Turning in the shovel for an Ariens® Sno-Thro is an exciting step in home ownership, but it also comes with a few light responsibilities. Though we’re confident in the machine’s reliability, following these easy care tips will help ensure it stays in your family for years to come.
Simple, Everyday Checks
- Double-check that all nuts, bolts and screws are intact and tight.
- Check the tire pressures.
- Check the engine oil level.
- Drain the fuel from the tank, tip the unit onto its housing and remove the bottom cover. Apply lubricant to the gears, shafts and chains. Remove the wheels and lubricate the axle.
- Pump grease into the zerks on the auger shaft and rotate the augers by hand.
- Change your Sno-Thro engine oil regularly and with the correct oil.
- Check the spark plug as scheduled and replace as necessary.
- Always use fresh gasoline purchased within two weeks of use.
- Never fill the fuel tank with gasoline having an ethanol content greater than 10 percent.
- Add a quality stabilizer to your gasoline and run the engine for a few minutes to cycle the mixture through the fuel system.
If your unit was stored with untreated fuel, or you experience starting issues, try draining the fuel system and adding fresh gasoline. If you’re still having issues starting your snow blower, we suggest contacting your local service dealer for diagnosis and repair. To find a dealer near you, visit https://www.ariens.com/en-us/dealer-locator.
Can You Replace Oil with Grease?
"Can an EP-00 grease be used as a replacement for an ISO VG 220 gear oil? One of my customers is having problems with his enclosed gearbox. The manufacturer-recommended product for the gearbox is an ISO VG 220 oil. However, due to severe wear and tear as well as clearances in the gear teeth, the customer is mixing ISO VG 220 gear oil with an NLGI #2 grease. Using this mixture has solved the problem to some extent. My question is whether I should recommend the customer use an EP-00 grease with a base oil viscosity of 190-220 as a replacement for the ISO VG 220 gear oil."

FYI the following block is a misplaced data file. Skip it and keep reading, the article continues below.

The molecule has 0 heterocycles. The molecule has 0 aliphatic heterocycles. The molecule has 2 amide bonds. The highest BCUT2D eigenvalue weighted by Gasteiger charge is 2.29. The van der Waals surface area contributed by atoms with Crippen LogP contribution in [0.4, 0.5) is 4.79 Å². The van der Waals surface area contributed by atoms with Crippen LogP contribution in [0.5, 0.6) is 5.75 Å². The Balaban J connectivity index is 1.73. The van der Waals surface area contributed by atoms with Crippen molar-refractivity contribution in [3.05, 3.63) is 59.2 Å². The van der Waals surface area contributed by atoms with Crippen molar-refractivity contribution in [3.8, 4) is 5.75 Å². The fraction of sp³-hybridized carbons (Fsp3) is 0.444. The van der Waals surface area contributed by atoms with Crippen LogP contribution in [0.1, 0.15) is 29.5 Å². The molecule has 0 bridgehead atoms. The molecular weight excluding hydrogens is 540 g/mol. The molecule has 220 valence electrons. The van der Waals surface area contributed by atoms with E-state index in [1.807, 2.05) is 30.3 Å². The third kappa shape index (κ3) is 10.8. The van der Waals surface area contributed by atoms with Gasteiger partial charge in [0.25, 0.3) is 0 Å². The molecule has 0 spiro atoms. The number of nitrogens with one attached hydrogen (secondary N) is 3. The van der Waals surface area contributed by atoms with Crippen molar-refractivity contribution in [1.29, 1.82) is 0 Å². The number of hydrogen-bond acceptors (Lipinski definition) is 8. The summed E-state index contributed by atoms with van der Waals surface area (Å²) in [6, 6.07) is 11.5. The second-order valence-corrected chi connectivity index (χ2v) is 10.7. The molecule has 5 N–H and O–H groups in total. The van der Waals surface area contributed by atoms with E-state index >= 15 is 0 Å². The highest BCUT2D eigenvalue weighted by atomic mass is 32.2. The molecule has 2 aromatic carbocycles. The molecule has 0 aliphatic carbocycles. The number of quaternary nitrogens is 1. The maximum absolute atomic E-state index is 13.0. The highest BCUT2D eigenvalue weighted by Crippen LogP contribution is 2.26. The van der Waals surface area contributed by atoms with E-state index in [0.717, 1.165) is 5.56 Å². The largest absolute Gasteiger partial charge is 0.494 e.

When an equipment manufacturer recommends an oil for a gearbox, the lubricant typically is selected based on the operating conditions, including speed, temperature and gear type. Oil may be preferred in this application because it can absorb and dissipate heat, flow over the lubricated surfaces, be filtered and be recirculated.
Typically, semi-fluid greases such as NLGI #000 or #00 are recommended for small gearboxes that frequently are run to fail. This strategy simplifies maintenance practices by reducing the chance of a leak and the need to top up components.
Another application of semi-fluid greases is in very large and heavily loaded open gears. In this context, the grease is applied as total-loss lubrication. This can be effective for a short time, as the grease remains in place due to the adhesiveness of the oil and thickener and then drops, removing contaminants from the environment. Open-gear grease formulations are often highly additized to support extreme loads and temperatures.
Some amount of grease can be added to an oil-lubricated gearbox to reduce lubricant leakage or noise. It is simply a matter of analyzing the pros and cons. The best advice is to use a low enough concentration of grease that it will not significantly affect the lubrication or operating parameters but will still help control the undesirable factors.